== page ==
Futures linked to the S&P 500 (^GSPC) rose 0.5%, while Dow Jones Industrial Average futures (^DJI) added 165 points, or about the same percentage increase as the S&P. Contracts on the tech-heavy Nasdaq Composite (^IXIC) were 0.7% higher. Treasury yields held steady after Thursday’s steepest one-day drop in more than a decade.
A a dramatic turnaround in China’s Zero-COVID policy to reduce the time under quarantine, travelers to the country also spend lively moods. Oil markets advanced as traders speculated the move could boost crude demand, with West Texas Intermediate (WTI) futures rebounding more than $3 to settle at $90 a barrel.
All three major averages jumped sharply on Thursday, each recording their biggest one-day advance since recovering from the throes of the COVID meltdown two years ago. The oversized moves were catalyzed by lighter consumer price data in October that fueled bets that the Federal Reserve could stop tightening financial conditions as early as next year. The S&P 500, Dow and Nasdaq jumped 5.5%, 3.7% — or 1,200 points — and 7.4%, respectively.
“Overall, the report suggests that peak inflation may finally be behind us, although inflation may remain high for some time,” BNY Mellon Investment Management’s head of US macro Sonia Meskin said on Thursday — also noting that the figure supports a lower 0.50% interest rate hike for December was telegraphed at this month’s FOMC meeting and investors are pricing in the price.
“However, it is important not to overemphasize one report on inflation and the trajectory of policy,” she added.
The Consumer Price Index (CPI) in October rose 7.7% year-on-year and increased 0.4% on the month. On “basic” basiswhich strips out the volatile food and energy components of the report, prices rose 6.3% year-on-year and 0.3% month-on-month.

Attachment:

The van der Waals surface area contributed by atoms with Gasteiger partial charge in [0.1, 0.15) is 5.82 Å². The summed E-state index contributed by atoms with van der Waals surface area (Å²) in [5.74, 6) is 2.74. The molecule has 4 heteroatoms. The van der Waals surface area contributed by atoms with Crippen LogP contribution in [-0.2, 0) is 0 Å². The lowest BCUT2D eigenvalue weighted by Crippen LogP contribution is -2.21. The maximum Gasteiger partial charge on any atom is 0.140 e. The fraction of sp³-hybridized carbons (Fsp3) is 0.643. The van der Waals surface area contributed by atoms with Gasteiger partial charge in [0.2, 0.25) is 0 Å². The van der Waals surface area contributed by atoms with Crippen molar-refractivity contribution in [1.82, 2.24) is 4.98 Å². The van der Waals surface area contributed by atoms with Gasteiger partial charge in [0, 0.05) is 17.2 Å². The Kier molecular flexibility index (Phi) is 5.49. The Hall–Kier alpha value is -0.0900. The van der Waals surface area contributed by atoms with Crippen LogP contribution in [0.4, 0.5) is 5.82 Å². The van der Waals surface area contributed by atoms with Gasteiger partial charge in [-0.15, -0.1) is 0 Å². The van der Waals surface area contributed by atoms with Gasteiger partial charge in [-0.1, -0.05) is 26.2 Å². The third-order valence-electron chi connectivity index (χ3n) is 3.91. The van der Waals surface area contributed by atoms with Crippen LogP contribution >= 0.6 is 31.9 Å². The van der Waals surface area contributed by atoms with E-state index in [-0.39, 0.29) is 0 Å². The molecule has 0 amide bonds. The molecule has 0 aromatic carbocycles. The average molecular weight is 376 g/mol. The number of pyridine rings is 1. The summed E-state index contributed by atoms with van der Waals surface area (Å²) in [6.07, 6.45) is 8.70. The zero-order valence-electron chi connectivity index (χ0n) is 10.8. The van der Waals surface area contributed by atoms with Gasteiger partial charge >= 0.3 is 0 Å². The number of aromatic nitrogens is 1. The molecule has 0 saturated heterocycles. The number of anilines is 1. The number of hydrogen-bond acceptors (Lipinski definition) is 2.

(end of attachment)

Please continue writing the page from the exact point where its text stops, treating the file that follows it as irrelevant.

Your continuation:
Despite the moderation, many strategists say the excitement is premature, such as Federal Reserve officials it is still ready to tighten further after Speaker Jerome Powell said last month that policymakers still had “some ways to go” to restore price stability, a message his central bank colleagues have since echoed in a series of public speeches.
“The Fed’s extreme reliance on data, combined with the fact that economic data will only show the labor market in real time and the lag in inflation, increases the chances of an over-tightening accident,” said Gregory Dako, chief economist at EY Parthenon. in email comments.
Meanwhile, DataTrek’s Nicholas Collas points to another reality: Although inflation trends lower after it peaks and starts to decline—as seen in 1970, 1974, 1980, 1990, 2001, and 2008—that decline usually comes with recessions and there are no exceptions to the rule.
commotion continued in the crypto world like The FTX debacle unravelsnow also reported to be former billionaire crypto hero Sam Bankman-Fried under investigation by the US Securities and Exchange Commission as his exchange seeks monetary relief. Bitcoin was trading around $17,300 on Friday morning.
Alexandra Semenova is a reporter for Yahoo Finance. Follow her on Twitter @alexandraandnyc